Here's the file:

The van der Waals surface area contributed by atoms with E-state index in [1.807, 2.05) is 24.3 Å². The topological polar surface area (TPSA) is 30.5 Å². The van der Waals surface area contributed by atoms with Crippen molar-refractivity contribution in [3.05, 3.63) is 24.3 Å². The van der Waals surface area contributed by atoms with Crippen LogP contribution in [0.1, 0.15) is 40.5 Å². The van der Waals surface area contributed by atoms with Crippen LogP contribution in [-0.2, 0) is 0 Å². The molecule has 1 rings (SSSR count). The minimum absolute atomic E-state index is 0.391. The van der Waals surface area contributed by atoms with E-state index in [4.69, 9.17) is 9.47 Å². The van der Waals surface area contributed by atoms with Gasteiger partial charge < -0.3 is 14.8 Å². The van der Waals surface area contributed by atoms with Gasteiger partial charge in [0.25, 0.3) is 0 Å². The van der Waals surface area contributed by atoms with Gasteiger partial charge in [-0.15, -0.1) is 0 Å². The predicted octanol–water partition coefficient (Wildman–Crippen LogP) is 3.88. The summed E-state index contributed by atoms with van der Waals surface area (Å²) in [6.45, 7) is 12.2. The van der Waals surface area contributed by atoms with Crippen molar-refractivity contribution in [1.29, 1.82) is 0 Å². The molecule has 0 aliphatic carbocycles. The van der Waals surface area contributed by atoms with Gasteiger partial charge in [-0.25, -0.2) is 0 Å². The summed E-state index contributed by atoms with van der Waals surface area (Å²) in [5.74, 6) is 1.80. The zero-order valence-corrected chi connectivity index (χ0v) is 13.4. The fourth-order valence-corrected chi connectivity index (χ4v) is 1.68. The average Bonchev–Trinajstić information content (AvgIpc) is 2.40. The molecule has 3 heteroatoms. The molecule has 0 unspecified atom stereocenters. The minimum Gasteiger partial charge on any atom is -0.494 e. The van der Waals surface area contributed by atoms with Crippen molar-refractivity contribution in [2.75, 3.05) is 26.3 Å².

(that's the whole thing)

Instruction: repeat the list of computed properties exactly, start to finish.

The van der Waals surface area contributed by atoms with E-state index in [1.807, 2.05) is 24.3 Å². The topological polar surface area (TPSA) is 30.5 Å². The van der Waals surface area contributed by atoms with Crippen molar-refractivity contribution in [3.05, 3.63) is 24.3 Å². The van der Waals surface area contributed by atoms with Crippen LogP contribution in [0.1, 0.15) is 40.5 Å². The van der Waals surface area contributed by atoms with Crippen LogP contribution in [-0.2, 0) is 0 Å². The molecule has 1 rings (SSSR count). The minimum absolute atomic E-state index is 0.391. The van der Waals surface area contributed by atoms with E-state index in [4.69, 9.17) is 9.47 Å². The van der Waals surface area contributed by atoms with Gasteiger partial charge < -0.3 is 14.8 Å². The van der Waals surface area contributed by atoms with Gasteiger partial charge in [0.25, 0.3) is 0 Å². The van der Waals surface area contributed by atoms with Gasteiger partial charge in [-0.15, -0.1) is 0 Å². The predicted octanol–water partition coefficient (Wildman–Crippen LogP) is 3.88. The summed E-state index contributed by atoms with van der Waals surface area (Å²) in [6.45, 7) is 12.2. The van der Waals surface area contributed by atoms with Crippen molar-refractivity contribution in [1.29, 1.82) is 0 Å². The molecule has 0 aliphatic carbocycles. The van der Waals surface area contributed by atoms with Gasteiger partial charge in [-0.25, -0.2) is 0 Å². The summed E-state index contributed by atoms with van der Waals surface area (Å²) in [5.74, 6) is 1.80. The zero-order valence-corrected chi connectivity index (χ0v) is 13.4. The fourth-order valence-corrected chi connectivity index (χ4v) is 1.68. The average Bonchev–Trinajstić information content (AvgIpc) is 2.40. The molecule has 3 heteroatoms. The molecule has 0 unspecified atom stereocenters. The minimum Gasteiger partial charge on any atom is -0.494 e. The van der Waals surface area contributed by atoms with Crippen molar-refractivity contribution in [2.75, 3.05) is 26.3 Å².